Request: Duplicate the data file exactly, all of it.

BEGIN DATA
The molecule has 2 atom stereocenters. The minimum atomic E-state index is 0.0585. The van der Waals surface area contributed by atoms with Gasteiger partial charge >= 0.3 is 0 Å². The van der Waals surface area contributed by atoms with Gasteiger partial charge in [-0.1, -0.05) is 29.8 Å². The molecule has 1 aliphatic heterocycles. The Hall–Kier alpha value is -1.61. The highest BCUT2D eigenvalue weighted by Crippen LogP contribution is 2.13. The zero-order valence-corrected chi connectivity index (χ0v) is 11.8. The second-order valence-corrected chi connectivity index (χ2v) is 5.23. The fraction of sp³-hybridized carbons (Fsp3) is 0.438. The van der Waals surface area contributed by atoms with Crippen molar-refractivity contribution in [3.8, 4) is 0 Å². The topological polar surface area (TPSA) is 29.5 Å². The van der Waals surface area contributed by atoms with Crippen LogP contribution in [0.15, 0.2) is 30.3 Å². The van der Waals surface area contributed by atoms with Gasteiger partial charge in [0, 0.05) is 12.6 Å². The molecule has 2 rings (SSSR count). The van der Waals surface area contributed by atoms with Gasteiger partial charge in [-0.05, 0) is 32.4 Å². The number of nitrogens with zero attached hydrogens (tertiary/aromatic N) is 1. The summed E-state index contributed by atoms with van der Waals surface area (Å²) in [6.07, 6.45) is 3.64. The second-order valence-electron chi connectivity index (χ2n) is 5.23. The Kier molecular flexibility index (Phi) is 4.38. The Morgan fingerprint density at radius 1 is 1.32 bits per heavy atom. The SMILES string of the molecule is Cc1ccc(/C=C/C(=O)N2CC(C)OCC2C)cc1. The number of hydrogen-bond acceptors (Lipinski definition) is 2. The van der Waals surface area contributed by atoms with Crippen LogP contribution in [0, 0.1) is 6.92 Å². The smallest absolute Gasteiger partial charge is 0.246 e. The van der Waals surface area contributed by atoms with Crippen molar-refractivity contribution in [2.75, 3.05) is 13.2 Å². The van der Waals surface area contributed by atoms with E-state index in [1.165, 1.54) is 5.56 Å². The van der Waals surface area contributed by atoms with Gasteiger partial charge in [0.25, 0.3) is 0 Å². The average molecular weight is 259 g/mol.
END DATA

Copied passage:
The molecule has 2 atom stereocenters. The minimum atomic E-state index is 0.0585. The van der Waals surface area contributed by atoms with Gasteiger partial charge >= 0.3 is 0 Å². The van der Waals surface area contributed by atoms with Gasteiger partial charge in [-0.1, -0.05) is 29.8 Å². The molecule has 1 aliphatic heterocycles. The Hall–Kier alpha value is -1.61. The highest BCUT2D eigenvalue weighted by Crippen LogP contribution is 2.13. The zero-order valence-corrected chi connectivity index (χ0v) is 11.8. The second-order valence-corrected chi connectivity index (χ2v) is 5.23. The fraction of sp³-hybridized carbons (Fsp3) is 0.438. The van der Waals surface area contributed by atoms with Crippen molar-refractivity contribution in [3.8, 4) is 0 Å². The topological polar surface area (TPSA) is 29.5 Å². The van der Waals surface area contributed by atoms with Crippen LogP contribution in [0.15, 0.2) is 30.3 Å². The van der Waals surface area contributed by atoms with Gasteiger partial charge in [0, 0.05) is 12.6 Å². The molecule has 2 rings (SSSR count). The van der Waals surface area contributed by atoms with Gasteiger partial charge in [-0.05, 0) is 32.4 Å². The number of nitrogens with zero attached hydrogens (tertiary/aromatic N) is 1. The summed E-state index contributed by atoms with van der Waals surface area (Å²) in [6.07, 6.45) is 3.64. The second-order valence-electron chi connectivity index (χ2n) is 5.23. The Kier molecular flexibility index (Phi) is 4.38. The Morgan fingerprint density at radius 1 is 1.32 bits per heavy atom. The SMILES string of the molecule is Cc1ccc(/C=C/C(=O)N2CC(C)OCC2C)cc1. The number of hydrogen-bond acceptors (Lipinski definition) is 2. The van der Waals surface area contributed by atoms with Crippen LogP contribution in [0, 0.1) is 6.92 Å². The smallest absolute Gasteiger partial charge is 0.246 e. The van der Waals surface area contributed by atoms with Crippen molar-refractivity contribution in [2.75, 3.05) is 13.2 Å². The van der Waals surface area contributed by atoms with E-state index in [1.165, 1.54) is 5.56 Å². The van der Waals surface area contributed by atoms with Gasteiger partial charge in [0.25, 0.3) is 0 Å². The average molecular weight is 259 g/mol.